Your wearable fitness tracker is almost as good having a personal coach that tracks your every workout session. Every day, you can check your heart rate, steps counted, sleep, and even calories burned. But how accurate is that information? After all, the sensors inside of a fitness tracker isn’t the same as medical equipment. Instead of a sophisticated EEG, fitness trackers use accelerometers to track your sleep. Instead of an ECG, fitness trackers use LED lights to take your pulse. While those sensors are good, they still aren’t quite as sophisticated as the kind of equipment doctors and scientists use.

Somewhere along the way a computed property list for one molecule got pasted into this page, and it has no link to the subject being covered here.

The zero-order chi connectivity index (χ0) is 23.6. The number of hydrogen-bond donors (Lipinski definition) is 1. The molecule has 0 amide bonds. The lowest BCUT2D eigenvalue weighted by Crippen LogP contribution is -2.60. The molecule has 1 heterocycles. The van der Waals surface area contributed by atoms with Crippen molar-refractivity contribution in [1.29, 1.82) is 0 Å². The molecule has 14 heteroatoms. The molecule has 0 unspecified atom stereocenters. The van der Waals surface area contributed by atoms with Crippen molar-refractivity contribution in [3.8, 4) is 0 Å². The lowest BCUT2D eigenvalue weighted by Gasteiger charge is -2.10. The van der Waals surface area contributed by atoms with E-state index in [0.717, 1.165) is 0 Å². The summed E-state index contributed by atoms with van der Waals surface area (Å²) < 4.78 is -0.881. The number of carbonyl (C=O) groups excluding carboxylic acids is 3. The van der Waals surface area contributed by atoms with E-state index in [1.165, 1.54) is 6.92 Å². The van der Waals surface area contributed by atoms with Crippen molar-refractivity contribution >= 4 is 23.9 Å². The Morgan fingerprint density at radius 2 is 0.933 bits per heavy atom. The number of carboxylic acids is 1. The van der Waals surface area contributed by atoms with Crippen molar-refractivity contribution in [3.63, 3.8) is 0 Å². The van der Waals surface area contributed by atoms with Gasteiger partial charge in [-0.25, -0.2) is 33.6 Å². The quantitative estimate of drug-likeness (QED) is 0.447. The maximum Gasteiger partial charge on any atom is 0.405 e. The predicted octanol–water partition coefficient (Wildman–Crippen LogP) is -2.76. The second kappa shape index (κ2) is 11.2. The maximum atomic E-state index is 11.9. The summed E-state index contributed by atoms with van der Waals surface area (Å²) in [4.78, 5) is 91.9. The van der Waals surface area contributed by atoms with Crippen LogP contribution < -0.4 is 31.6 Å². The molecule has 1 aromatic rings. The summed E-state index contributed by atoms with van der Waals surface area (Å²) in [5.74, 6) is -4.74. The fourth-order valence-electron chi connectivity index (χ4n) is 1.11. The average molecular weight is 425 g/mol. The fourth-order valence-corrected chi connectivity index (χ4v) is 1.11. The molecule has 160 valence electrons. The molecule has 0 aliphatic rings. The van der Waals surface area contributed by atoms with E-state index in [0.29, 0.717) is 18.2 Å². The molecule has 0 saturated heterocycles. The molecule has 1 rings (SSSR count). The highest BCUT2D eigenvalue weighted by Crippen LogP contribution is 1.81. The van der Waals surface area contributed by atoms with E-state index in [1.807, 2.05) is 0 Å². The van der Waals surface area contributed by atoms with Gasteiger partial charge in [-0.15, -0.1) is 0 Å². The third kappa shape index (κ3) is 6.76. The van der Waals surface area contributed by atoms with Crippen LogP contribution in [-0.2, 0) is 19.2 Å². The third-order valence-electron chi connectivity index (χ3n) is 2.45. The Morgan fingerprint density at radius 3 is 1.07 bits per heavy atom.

But even if your Fitbit or other tracker isn’t perfect, how close does it get?
Researchers have studied the accuracy for fitness trackers for years. And they’ve discovered that some fitness trackers are more accurate than others, and they track some aspects of your health better than others. For example, most fitness trackers are very good at counting your steps. But when it comes to keeping track of the calories burned during the day, it usually falls short.
This infographic from WearableZone summarizes some of the research. Keep it in mind the next time you use a fitness tracker to record your fitness data on a jog.
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